Breaking the deadlock on the Korean peninsula
With the Six Party Talks — the main multilateral mechanism to negotiate North Korea’s denuclearisation — moribund since December 2008, the North Korean nuclear issue appears increasingly intractable. North Korea has proceeded with its nuclear program and enshrined its nuclear status in its constitution. And the United States and South Korea continue to see little utility in returning to formal negotiations unless North Korea first shows a credible commitment to dismantling its nuclear program. Such a situation requires that both sides compromise to achieve an entry point to negotiations.
Understanding North Korea’s Resilience through Economy, Laws and Governance: a review of introductory sources and essential monographs
This article reviews contributions that may help researchers re-evaluate the question of the North Korea’s remarkable resilience in spite of its undeniable economic failure, a seemingly obscure legal system, and […]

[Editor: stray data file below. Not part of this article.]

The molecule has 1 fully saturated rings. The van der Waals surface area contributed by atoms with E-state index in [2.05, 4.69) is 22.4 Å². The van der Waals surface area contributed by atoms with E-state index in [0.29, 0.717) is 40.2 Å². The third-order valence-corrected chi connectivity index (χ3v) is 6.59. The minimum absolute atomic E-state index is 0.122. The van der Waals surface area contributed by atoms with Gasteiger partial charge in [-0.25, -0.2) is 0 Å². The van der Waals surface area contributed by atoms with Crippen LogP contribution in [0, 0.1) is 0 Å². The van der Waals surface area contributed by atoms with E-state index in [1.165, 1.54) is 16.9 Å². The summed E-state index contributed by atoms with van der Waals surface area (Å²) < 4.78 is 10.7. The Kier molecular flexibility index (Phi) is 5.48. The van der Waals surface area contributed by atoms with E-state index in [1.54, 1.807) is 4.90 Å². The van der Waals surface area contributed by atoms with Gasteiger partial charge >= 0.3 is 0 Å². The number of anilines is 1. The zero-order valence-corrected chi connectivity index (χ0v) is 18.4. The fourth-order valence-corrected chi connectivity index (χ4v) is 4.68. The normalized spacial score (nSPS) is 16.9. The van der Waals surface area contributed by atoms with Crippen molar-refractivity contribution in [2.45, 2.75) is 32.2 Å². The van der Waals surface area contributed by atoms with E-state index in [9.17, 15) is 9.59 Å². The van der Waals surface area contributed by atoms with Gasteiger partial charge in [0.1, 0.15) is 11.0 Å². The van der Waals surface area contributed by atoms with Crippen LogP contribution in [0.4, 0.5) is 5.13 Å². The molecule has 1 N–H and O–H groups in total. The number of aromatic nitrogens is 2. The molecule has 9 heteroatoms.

Disaster Risk Reduction: A Sustainable Path for Inter-Korea Cooperation
Introduction: Even in its current state of pandemic-induced isolation, North Korea continues to engage the international community on climate adaption and disaster risk reduction. South Korean President Moon Jae-in’s renewed […]
Chun In-bum on Seoul’s Security Policy Amid the Mounting North Korean Missile Threat
Mitch Shin interviews Chun In-bum on Seoul’s Security Policy Amid the Mounting North Korean Missile Threat.
Towards a New Conflict Management System on the Korean Peninsula: A Military Perspective
In this essay, Major General (ret.) Mats Engman assesses the lack of a viable conflict management system on the Korean Peninsula. While the nearly seven decades-old Armistice Agreement and focus […]